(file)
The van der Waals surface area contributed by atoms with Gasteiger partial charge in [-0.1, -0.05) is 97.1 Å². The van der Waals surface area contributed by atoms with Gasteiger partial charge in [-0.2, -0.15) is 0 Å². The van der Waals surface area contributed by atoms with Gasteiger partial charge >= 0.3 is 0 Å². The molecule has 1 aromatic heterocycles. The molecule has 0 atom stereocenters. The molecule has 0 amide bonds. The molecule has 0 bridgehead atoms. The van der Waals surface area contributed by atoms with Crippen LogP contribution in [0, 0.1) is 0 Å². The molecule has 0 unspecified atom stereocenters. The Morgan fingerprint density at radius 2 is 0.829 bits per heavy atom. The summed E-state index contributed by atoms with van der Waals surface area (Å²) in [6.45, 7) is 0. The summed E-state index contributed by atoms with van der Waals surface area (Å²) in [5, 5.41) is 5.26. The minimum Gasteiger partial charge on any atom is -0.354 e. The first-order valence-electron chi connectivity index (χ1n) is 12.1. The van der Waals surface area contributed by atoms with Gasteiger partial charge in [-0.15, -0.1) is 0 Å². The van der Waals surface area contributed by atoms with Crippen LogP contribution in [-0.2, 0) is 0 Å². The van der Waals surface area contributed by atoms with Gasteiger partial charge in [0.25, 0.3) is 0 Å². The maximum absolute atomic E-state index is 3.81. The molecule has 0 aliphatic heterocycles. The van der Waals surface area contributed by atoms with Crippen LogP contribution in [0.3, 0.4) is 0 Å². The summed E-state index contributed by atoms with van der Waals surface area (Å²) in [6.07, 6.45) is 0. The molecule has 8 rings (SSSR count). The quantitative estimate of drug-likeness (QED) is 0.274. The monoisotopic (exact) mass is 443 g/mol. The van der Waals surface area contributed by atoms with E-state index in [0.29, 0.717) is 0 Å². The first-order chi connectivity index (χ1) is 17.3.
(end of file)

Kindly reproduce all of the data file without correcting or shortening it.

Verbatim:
The van der Waals surface area contributed by atoms with Gasteiger partial charge in [-0.1, -0.05) is 97.1 Å². The van der Waals surface area contributed by atoms with Gasteiger partial charge in [-0.2, -0.15) is 0 Å². The van der Waals surface area contributed by atoms with Gasteiger partial charge >= 0.3 is 0 Å². The molecule has 1 aromatic heterocycles. The molecule has 0 atom stereocenters. The molecule has 0 amide bonds. The molecule has 0 bridgehead atoms. The van der Waals surface area contributed by atoms with Crippen LogP contribution in [0, 0.1) is 0 Å². The molecule has 0 unspecified atom stereocenters. The Morgan fingerprint density at radius 2 is 0.829 bits per heavy atom. The summed E-state index contributed by atoms with van der Waals surface area (Å²) in [6.45, 7) is 0. The summed E-state index contributed by atoms with van der Waals surface area (Å²) in [5, 5.41) is 5.26. The minimum Gasteiger partial charge on any atom is -0.354 e. The first-order valence-electron chi connectivity index (χ1n) is 12.1. The van der Waals surface area contributed by atoms with Gasteiger partial charge in [-0.15, -0.1) is 0 Å². The van der Waals surface area contributed by atoms with Crippen LogP contribution in [-0.2, 0) is 0 Å². The van der Waals surface area contributed by atoms with Gasteiger partial charge in [0.25, 0.3) is 0 Å². The maximum absolute atomic E-state index is 3.81. The molecule has 0 aliphatic heterocycles. The van der Waals surface area contributed by atoms with Crippen LogP contribution in [0.3, 0.4) is 0 Å². The summed E-state index contributed by atoms with van der Waals surface area (Å²) in [6.07, 6.45) is 0. The molecule has 8 rings (SSSR count). The quantitative estimate of drug-likeness (QED) is 0.274. The monoisotopic (exact) mass is 443 g/mol. The van der Waals surface area contributed by atoms with E-state index in [0.29, 0.717) is 0 Å². The first-order chi connectivity index (χ1) is 17.3.